Taking these factors in to consideration there's a very good chance that the fitter here is correct but probably didn't do a good job of explaining the whole process etc.
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 Poster: A snowHead
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+1. Actually quite impressed that S +R have someone willing to sell the right size rather than the comfort size which turns out too sloppy.
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It would have been so much easier for the bootfitter to sell a bigger, more comfortable boot.

I'm not bootfitter, but my understanding is that a 24.5 is still only 24cm - so if the foot measure 24.7cm then a 25 may well have been a better fit? So maybe they didn't have a 25 in stock?

If they didn't do a shell fit then I would be very suspicious.

It is true though that a custom insole could easily have made the difference, but so could a cheaper standard one, so the £80 might just be a "do you want to go large" approach.

I bought hubby several pairs of boots to try at home because he couldn't get to the shop - I also bought 3 pairs of insoles just to try - and we soon discovered that with the insoles his feet became "shorter".
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It would have been so much easier for the bootfitter to sell a bigger, more comfortable boot.

I'm not bootfitter, but my understanding is that a 24.5 is still only 24cm - so if the foot measure 24.7cm then a 25 may well have been a better fit? So maybe they didn't have a 25 in stock?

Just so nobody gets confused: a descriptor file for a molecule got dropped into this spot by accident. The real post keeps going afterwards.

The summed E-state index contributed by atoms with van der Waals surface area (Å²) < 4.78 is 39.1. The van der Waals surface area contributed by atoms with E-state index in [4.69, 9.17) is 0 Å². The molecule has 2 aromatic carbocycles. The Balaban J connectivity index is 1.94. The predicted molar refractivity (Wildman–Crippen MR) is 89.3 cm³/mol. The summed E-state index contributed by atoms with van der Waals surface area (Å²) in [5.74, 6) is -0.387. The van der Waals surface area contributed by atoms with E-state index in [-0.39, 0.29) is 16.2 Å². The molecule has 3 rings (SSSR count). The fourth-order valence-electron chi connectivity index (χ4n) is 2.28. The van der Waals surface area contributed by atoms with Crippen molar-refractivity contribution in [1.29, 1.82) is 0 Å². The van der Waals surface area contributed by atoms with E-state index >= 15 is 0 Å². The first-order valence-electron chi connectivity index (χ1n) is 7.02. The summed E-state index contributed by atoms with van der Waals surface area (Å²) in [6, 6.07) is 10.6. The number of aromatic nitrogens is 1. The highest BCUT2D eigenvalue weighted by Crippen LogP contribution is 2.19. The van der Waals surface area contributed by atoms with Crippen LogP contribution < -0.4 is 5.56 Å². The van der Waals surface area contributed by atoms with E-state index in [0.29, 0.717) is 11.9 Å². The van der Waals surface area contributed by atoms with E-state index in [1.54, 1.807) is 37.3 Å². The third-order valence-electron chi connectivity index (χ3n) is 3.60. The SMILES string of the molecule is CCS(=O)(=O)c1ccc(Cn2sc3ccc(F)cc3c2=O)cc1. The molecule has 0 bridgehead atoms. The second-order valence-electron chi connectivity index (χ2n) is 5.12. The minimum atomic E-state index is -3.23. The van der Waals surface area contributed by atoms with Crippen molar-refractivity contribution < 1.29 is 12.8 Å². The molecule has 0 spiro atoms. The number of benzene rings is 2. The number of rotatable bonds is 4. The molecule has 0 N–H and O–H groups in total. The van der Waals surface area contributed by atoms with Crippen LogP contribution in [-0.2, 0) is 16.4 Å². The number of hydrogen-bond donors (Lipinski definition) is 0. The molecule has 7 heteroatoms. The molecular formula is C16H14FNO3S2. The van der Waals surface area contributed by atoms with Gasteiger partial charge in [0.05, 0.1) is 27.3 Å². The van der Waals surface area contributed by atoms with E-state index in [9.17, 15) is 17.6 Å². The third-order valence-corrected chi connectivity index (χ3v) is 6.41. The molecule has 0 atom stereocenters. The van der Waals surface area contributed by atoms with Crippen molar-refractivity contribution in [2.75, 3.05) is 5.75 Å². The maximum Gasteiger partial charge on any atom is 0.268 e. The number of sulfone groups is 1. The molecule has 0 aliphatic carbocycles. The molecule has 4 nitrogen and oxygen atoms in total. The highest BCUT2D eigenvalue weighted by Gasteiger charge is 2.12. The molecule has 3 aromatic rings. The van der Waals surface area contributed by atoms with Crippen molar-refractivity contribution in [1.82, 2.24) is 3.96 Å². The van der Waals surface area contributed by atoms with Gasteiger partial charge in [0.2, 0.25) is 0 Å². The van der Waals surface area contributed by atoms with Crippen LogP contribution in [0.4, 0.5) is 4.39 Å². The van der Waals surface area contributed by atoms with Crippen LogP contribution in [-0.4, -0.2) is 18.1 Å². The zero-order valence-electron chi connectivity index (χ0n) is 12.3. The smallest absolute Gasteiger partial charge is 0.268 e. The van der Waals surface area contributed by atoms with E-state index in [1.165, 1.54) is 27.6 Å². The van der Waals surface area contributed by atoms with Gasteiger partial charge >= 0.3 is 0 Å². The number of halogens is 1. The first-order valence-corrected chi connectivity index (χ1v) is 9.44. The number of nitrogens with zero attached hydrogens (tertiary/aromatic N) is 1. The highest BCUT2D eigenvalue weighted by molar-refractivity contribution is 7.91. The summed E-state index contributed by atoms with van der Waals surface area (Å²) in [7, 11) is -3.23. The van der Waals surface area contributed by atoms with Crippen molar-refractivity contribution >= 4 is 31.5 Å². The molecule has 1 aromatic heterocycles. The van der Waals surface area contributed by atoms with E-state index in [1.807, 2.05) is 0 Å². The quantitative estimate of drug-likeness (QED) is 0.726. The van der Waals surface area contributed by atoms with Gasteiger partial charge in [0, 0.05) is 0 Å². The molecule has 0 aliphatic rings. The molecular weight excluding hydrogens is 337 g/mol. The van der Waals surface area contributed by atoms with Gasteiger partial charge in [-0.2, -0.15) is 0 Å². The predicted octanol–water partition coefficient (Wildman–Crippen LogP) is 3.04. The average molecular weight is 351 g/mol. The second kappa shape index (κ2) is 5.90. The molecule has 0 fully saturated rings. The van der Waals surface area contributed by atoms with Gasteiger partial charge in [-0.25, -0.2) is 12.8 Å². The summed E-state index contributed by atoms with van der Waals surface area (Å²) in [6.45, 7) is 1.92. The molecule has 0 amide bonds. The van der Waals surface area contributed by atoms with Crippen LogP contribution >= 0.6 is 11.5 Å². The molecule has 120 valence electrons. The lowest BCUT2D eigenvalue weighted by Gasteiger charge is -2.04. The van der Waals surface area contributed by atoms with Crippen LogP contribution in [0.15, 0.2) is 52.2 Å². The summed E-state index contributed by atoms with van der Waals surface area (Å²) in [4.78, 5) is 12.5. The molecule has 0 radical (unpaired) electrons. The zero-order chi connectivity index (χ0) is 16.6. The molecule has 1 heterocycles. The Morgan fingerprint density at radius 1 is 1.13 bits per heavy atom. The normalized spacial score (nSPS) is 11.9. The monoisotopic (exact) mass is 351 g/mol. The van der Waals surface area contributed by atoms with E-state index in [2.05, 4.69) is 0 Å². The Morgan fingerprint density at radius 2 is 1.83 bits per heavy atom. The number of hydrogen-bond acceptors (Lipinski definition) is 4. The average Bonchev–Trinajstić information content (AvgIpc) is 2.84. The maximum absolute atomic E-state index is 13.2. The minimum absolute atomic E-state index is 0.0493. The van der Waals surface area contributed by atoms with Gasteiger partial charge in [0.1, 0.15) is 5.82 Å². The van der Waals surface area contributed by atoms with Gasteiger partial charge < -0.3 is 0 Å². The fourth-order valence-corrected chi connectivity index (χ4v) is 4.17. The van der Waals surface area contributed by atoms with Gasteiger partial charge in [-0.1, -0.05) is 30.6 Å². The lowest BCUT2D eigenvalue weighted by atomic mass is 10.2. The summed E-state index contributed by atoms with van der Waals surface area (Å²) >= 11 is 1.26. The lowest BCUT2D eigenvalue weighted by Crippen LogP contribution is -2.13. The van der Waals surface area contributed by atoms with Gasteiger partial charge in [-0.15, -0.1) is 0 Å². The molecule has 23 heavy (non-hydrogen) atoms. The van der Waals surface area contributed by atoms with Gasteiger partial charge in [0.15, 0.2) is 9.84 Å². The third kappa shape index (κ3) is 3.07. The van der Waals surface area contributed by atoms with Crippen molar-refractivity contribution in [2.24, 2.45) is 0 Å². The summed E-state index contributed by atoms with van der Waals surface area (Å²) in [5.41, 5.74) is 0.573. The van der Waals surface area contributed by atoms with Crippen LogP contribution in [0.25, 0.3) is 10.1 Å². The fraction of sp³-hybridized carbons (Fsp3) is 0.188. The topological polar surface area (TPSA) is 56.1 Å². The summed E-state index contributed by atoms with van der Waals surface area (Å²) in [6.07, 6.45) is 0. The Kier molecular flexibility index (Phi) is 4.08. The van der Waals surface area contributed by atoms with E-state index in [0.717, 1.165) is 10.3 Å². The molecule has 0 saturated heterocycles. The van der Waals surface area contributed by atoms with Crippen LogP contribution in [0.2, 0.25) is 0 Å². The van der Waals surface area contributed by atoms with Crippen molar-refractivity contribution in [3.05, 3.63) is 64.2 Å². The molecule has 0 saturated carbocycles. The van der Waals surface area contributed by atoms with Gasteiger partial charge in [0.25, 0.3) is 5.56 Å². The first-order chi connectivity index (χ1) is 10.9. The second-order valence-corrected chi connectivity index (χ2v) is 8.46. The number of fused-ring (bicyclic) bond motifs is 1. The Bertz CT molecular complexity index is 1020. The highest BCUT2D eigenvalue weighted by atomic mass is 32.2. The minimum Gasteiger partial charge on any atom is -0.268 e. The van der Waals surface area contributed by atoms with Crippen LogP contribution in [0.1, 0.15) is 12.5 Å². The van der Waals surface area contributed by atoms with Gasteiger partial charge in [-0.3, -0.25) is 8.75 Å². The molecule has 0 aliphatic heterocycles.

If they didn't do a shell fit then I would be very suspicious.

It is true though that a custom insole could easily have made the difference, but so could a cheaper standard one, so the £80 might just be a "do you want to go large" approach.

I bought hubby several pairs of boots to try at home because he couldn't get to the shop - I also bought 3 pairs of insoles just to try - and we soon discovered that with the insoles his feet became "shorter".
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My current ski boots are a "comfortable fit" - I can ski all day in them without having to unclip, don't lose toenails. BUT I wear the thinnest good quality ski socks I can find - some of the thick ski socks would certainly crush my toes. If your wife bought the boots which were recommended, I'd suggest she tries really thin socks (just a pair of ordinary marks and spencers ones) to see whether it makes enough difference.

I wouldn't buy a pair of boots which were "very uncomfortable" and crushing my toes, whatever the boot fitter said!

Has your wife experienced comfortable boots in the past? In other words, does she have anything to compare the S & R offering with?
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bober02 wrote:
if she was not flexing hard, her toes were crusing into the end of boot.


If they were crushing her toes when flexing, then they'd be too small.
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It would have been so much easier for the bootfitter to sell a bigger, more comfortable boot.

I'm not bootfitter, but my understanding is that a 24.5 is still only 24cm - so if the foot measure 24.7cm then a 25 may well have been a better fit? So maybe they didn't have a 25 in stock?

If they didn't do a shell fit then I would be very suspicious.